PURPOSE: To investigate the gross anatomy of the distal portion of the quadriceps, and to compare the relative contributions of the vastus medialis oblique (VMO) and vastus lateralis (VL) during dynamic weight-bearing conditions. METHODS: Dissection was carried out on 10 cadavers by a longitudinal incision from the anterior superior iliac spine to the patella and completed with upper and lower transverse cuts to reinvestigate the gross anatomy and innervation patterns of the quadriceps femoris. A biomechanical test of knee kinematics was conducted on 10 healthy male volunteers. Maximal isometric force, squat jump, and drop movement jump exercises were performed on a force plate and filmed using a Saga-3 3D system, and surface EMG activity was recorded for the VMO and the VL. RESULTS: The oblique fibers of the vastus medialis (VM) are not only attached to the medial border of the patella, but they also have a small region of direct continuity with the patellar tendon. Furthermore, VMO fibers in the middle and proximal thirds of the thigh attached to vastus intermedius, whereas distally, the fibers were independent. Both parts of the VM (proximal and distal) had independent motor points. During jumping exercises, the VMO and VL were activated in a coordinated manner in a squat jump using both legs. However, in a single-leg squat jump (which challenged the stability of the knee joint more acutely), VMO activation was higher during landing. CONCLUSION: VMO activity was pronounced during the weight-bearing conditions, with increased medial and lateral knee movements. This suggests that the VM should not be considered simply as a knee extensor or as a muscle whose main role is to maintain normal patellar tracking.
A lot of effort has been put into trying to prove that there is actually a VMO and that it isn't just the VM. This pretty much states that there is and that it has seperate innervation. This means that it could influence patella tracking. I knew that the vasti muscles had seperate innervation, but this means that the VMO could actually be deficient relative to the VM. This study only found it to be operating in balancing coordinating movements, so do your one legged work to develop the VM and VMO!!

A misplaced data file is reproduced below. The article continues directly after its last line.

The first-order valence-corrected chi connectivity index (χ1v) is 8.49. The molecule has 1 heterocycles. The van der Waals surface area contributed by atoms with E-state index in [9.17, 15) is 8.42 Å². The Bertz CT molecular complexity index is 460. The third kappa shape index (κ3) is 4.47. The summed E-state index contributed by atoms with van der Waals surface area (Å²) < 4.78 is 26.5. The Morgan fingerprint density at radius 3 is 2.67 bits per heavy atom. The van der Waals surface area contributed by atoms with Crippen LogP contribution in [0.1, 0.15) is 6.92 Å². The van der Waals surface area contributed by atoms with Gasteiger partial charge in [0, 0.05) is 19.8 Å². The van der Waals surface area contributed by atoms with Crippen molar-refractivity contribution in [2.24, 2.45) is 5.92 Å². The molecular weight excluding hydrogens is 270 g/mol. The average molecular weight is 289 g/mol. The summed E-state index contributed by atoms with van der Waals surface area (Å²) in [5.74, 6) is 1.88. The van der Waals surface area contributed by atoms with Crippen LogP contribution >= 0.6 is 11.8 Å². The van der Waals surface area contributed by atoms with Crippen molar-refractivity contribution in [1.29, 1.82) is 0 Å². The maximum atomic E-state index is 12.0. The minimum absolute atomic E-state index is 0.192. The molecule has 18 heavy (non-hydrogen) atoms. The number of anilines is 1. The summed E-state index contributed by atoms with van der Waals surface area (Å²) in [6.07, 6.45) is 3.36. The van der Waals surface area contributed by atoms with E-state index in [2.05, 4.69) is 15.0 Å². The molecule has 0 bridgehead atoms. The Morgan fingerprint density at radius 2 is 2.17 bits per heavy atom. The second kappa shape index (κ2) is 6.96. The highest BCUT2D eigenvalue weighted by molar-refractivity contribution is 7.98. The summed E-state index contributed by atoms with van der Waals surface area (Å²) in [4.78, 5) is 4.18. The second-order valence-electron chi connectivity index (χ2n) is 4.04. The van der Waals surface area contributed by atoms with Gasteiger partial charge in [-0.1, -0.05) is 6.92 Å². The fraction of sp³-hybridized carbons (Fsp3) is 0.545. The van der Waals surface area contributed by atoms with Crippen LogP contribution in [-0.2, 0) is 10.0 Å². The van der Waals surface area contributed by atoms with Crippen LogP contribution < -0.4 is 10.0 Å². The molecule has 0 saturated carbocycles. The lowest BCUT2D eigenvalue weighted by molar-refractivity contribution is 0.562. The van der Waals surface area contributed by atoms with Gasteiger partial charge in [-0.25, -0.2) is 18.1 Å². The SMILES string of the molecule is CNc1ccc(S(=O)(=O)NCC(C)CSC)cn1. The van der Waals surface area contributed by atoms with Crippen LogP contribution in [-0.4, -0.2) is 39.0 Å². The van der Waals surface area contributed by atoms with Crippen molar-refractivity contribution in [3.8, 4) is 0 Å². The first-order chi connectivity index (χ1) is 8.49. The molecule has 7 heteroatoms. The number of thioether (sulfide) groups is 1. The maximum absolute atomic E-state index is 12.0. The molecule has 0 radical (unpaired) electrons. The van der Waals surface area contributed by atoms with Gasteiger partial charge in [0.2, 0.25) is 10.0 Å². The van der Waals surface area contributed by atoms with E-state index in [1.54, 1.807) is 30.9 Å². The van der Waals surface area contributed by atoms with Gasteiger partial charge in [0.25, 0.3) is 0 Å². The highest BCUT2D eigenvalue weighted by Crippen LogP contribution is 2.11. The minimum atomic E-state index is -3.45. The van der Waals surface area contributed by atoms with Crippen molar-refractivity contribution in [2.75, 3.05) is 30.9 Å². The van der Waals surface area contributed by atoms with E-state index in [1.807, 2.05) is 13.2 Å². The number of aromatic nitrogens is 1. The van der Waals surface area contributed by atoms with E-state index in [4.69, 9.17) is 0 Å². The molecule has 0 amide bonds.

tim290280

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I thought I would add one more of the "quad" exercise MRI pictures. This is the lunge or more accurately the split squat, which according to this study hits the adductor magnus and brevis hard and moderately hits the VM, VL and VI. Speaking on this personally I can say that this is accurate only in a well balanced leg, if you are quad dominant then the quads are what is hit.
Uploadfromtaptalk1428527967462
 

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afgan-ali

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sooo i understand how you are saying weather you have a inner stance or wider stance you are still targetting the same muscles even though it may feel different. so would you recommend a wider stance because you can push more weight??
 
tim290280

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sooo i understand how you are saying weather you have a inner stance or wider stance you are still targetting the same muscles even though it may feel different. so would you recommend a wider stance because you can push more weight??
This really depends on what you want to be able to do. Wider will let you use more weight but you will be using your hips more and this could be a tougher position for your lower back. So you may be better off going to another variation. The actual leg muscles working in any squat variation (short of a hack squat) are the same so it comes down to what else you are doing, what amount of hip involvement is in each, and what your mobility is like. You also need to figure out what your weaknesses are and what your leverages are like to pick appropriate exercises.

I personally have been lacking for hamstring strength (because of overactive glutes), and have had a full knee reconstruction. So I have been working more on front squats (ATG), and improving my depth on back squats by using a shoulder width stance (which allows greater depth than going wider).
 
tim290280

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Would people be interested in the research on squatting depth?
 

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Turkish1530

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Thanks Tim! I can't believe it, I guess u culd say the proof is in the pudding but I always thought leg position was very crucial in development of different parts of the quad.
 
Johnny5

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Interesting! Now lets hear about squat depth! I've heard too many good things about ATG squats. Lets see if it's all true. :D
 
tim290280

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^^ One of the links was about squat depth, the last one on the list (in the response to Turk in the main section).

Or alternatively search this section for it.
 
Pickle

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while i never squat with different stances i do like how their "experienced lifters" from the photos have chicken legs. lololol
 
tim290280

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while i never squat with different stances i do like how their "experienced lifters" from the photos have chicken legs. lololol

That's a female model used for the book. The guy they used looks like a M&F or similar cover model.